I don’t know where the hole is going that Bryan Fischer is digging but it got a little deeper this afternoon.
As of mid-afternoon today, no decision had been made by AFA leaders to address the controversy over the column about Native Americans (you can read it here) according to Cindy Roberts, Director of Media and Public Relations. Then late today, Mr. Fischer posted his explanation:
On Tuesday, I posted a column on the settlement of America by Europeans. The column generated so much intense, vitriolic and profane reaction that it threatened to take on a life of its own, and serve as a distraction to the fundamental mission of AFA, even though when I blog I am speaking only for myself and not for the organization. So we took it down.
But the issue I addressed in the column is an important one, and at some point, a rational discussion and debate about it must be held.
The template that the left has generated is that the displacement of indigenous tribes by European colonists and settlers was irredeemably evil. All the land which now comprises the United States was stolen from its rightful owners. Our very presence on this soil is a guilty, tainted presence.
So the question is whether that template is right, or whether the displacement of indigenous nations was consistent with the laws of nature, nature’s God, and the law of nations and history.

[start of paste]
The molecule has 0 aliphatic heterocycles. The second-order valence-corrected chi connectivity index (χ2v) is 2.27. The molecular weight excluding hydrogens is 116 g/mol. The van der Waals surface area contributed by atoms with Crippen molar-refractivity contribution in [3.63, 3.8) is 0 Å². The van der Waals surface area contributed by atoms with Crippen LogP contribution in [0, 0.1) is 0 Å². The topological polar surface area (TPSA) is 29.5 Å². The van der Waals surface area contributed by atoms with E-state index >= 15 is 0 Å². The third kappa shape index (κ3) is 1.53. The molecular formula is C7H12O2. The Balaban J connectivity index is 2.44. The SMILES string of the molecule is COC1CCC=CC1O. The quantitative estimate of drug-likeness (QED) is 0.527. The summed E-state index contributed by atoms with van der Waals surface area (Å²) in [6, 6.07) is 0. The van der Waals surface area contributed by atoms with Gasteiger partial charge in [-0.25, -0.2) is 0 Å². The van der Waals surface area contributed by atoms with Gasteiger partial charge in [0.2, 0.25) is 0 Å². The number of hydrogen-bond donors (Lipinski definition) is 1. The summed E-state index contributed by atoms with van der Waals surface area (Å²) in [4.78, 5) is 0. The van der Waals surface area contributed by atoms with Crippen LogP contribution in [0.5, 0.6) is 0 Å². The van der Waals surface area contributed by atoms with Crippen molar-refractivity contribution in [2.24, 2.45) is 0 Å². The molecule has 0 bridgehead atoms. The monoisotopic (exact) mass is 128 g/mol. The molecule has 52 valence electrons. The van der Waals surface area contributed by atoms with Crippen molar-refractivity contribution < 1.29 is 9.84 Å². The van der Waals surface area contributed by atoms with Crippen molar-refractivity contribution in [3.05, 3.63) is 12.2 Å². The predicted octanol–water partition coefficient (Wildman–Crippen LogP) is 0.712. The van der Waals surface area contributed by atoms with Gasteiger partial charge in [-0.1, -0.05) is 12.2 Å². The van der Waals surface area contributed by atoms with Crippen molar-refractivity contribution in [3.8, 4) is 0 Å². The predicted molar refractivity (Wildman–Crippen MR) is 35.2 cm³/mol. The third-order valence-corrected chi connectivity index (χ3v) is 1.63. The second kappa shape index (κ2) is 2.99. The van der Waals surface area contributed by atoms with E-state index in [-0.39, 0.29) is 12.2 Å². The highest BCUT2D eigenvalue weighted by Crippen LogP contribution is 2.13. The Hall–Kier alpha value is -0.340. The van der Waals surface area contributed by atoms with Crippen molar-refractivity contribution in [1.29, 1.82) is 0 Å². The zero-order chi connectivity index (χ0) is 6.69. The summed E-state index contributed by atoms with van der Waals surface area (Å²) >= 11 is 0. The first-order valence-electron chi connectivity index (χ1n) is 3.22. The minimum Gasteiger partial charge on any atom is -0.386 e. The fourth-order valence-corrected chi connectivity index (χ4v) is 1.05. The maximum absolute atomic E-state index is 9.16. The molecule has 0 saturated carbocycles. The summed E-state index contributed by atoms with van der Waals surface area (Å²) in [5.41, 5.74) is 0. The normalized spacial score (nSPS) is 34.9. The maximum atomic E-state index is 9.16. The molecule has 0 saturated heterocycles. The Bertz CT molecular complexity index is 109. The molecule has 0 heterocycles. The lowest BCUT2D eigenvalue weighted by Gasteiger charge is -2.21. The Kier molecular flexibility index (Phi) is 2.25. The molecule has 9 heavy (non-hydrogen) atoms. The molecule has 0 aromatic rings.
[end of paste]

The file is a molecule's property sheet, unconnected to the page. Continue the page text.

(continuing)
A lot is at stake here. If Americans believe that the entire history of our nation rests on a horribly evil foundation, then there is nothing to be proud of in American history, and our president is correct to identify America as the source of all evil in the world and to make a career out of apologizing for her very existence.
If, however, there is a moral and ethical basis for our displacement of native American tribes, and if our westward expansion and settlement are in fact consistent with the laws of nature, nature’s God, and the law of nations, then Americans have much to be proud of.
Someone at the AFA must have determined that attacking Native Americans was out of sync with the AFA mission but that finding fault with the Medal of Honor and opining that Jesus would have allowed a home to burn down over failure to pay a fee is a part of their mission.
On the substance, it appears that shades of gray are missing from Mr. Fischer’s palette. I reject this reductionism and appeal to naturalism (“laws of nature and nature’s God?!). In his column, Mr. Fischer tries to frame obviously evil acts as noble ones. However, evil does not become noble because the evil served an outcome that cannot now be undone.
I disagree with the President on many issues but I don’t believe Fischer is correct in his assessment that Obama blames America for “all evil in the world.” Fischer expresses no regret for his offensive and supremacist generalizations about Native Americans and only makes things worse by engaging in all or nothing argumentation.